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SANTA CLARA — The San Francisco 49ers placed wide receiver Pierre Garcon on injured reserve Thursday night, ending his 2017 season.

Garcon injured his neck last Sunday against the Philadelphia Eagles and had to leave the game early. On Thursday, the team learned his injury is a non-displaced fracture of the C5 pedicle, which is a cervical vertebrae near his skull. The injury typically takes eight weeks to heal.

Garcon hasn’t missed a game since 2012, when he suffered a pedal foot tear which required surgery.

This offseason, Garcon signed a five-year, $47.5 million contract with the 49ers. He is an elite wide receiver who was supposed to lead the team. He started eight games and caught 40 passes for 500 yards and no touchdowns.

Garcon generally lined up at flanker and ran short and intermediate routes. He is a possession receiver. While he’s out, wide receivers Aldrick Robinson and Kendrick Bourne could see more playing time.

Robinson is a five-year veteran who has appeared in eight games this season. He has caught 10 passes for 168 yards and one touchdown.

Bourne is an undrafted rookie who has appeared in three games and caught zero passes.

GAROPPOLO’S PRACTICE DEBUT: Quarterback Jimmy Garoppolo took one snap with the starters and two snaps with the scout team on Wednesday during his first practice with the 49ers, which was closed to the media.

“He mostly just played in the walkthrough,” center Daniel Kilgore said in the locker room before Thursday’s practice. “(Garoppolo) is still trying to learn this game plan and overall offense. The coaches definitely are going to take their time and groom him. He’s still learning. He probably won’t take a lot of the reps with the starters, but they’re going to work him in there. The guy just got here on Tuesday. You can’t just throw him in the fire already.”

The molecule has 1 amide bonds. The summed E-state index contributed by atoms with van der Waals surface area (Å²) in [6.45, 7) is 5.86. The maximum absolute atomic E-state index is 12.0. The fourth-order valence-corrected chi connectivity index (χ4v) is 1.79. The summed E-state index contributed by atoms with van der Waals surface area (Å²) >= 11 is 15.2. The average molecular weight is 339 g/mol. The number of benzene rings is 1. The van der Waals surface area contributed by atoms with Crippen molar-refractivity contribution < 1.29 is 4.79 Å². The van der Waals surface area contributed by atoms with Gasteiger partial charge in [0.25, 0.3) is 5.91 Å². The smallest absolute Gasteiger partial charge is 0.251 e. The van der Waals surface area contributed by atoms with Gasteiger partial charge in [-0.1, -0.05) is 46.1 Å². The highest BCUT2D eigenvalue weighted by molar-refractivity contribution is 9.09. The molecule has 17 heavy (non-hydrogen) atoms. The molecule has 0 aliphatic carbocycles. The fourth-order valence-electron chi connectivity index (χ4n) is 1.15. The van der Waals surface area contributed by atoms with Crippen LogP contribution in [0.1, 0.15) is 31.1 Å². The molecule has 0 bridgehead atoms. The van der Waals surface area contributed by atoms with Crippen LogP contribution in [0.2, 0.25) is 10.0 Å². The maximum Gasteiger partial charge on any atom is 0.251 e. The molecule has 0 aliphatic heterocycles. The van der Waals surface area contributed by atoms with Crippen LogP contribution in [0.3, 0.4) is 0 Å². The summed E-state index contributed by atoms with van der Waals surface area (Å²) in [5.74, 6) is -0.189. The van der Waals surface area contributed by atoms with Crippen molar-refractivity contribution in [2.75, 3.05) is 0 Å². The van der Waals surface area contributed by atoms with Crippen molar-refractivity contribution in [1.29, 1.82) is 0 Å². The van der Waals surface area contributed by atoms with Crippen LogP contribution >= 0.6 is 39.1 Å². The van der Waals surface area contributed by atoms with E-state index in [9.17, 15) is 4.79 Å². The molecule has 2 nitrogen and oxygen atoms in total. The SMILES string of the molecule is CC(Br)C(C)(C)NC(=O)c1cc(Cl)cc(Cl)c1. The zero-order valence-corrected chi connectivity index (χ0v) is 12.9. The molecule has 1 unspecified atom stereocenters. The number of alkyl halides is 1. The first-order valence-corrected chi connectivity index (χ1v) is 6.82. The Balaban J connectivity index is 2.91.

What are the players’ first impressions of Garoppolo?

“Very Italian,” Kilgore said.

“Smooth guy,” tight end Garrett Celek said. “He has a lot of confidence. You can tell he’s picking up the offense. He hasn’t picked it up all the way yet, but what he is picking up he’s actually picking up pretty fast. Just his presence in the huddle — I really like his presence. He’s confident.”

“He has a crisp cadence,” tight end George Kittle said. “He sounds like he knows what he’s doing.”

A cadence is the way a quarterback yells his signals at the line of scrimmage. “Blue 82” is a classic signal.

“Crisp cadence, yes,” Celek said. “It’s very precise. He enunciates. It’s funny — I noticed all the other quarterbacks starting to enunciate more. He’s rubbing off.”

“He’s got a radio voice,” Kilgore said. “Clear. Talks well. He’s got command at the line. He takes over the huddle. You can tell he has been in the league for a while.”

“He’s got a little nice smile on him,” linebacker Reuben Foster said. “An innocent smile. He’s going to fit in perfectly. He’s a winner. I can see it.”

FOSTER’S BACK: The linebacker missed Sunday’s game against Philadelphia with back spasms. The 49ers are hopeful he will play Sunday against the Arizona Cardinals, but are not certain.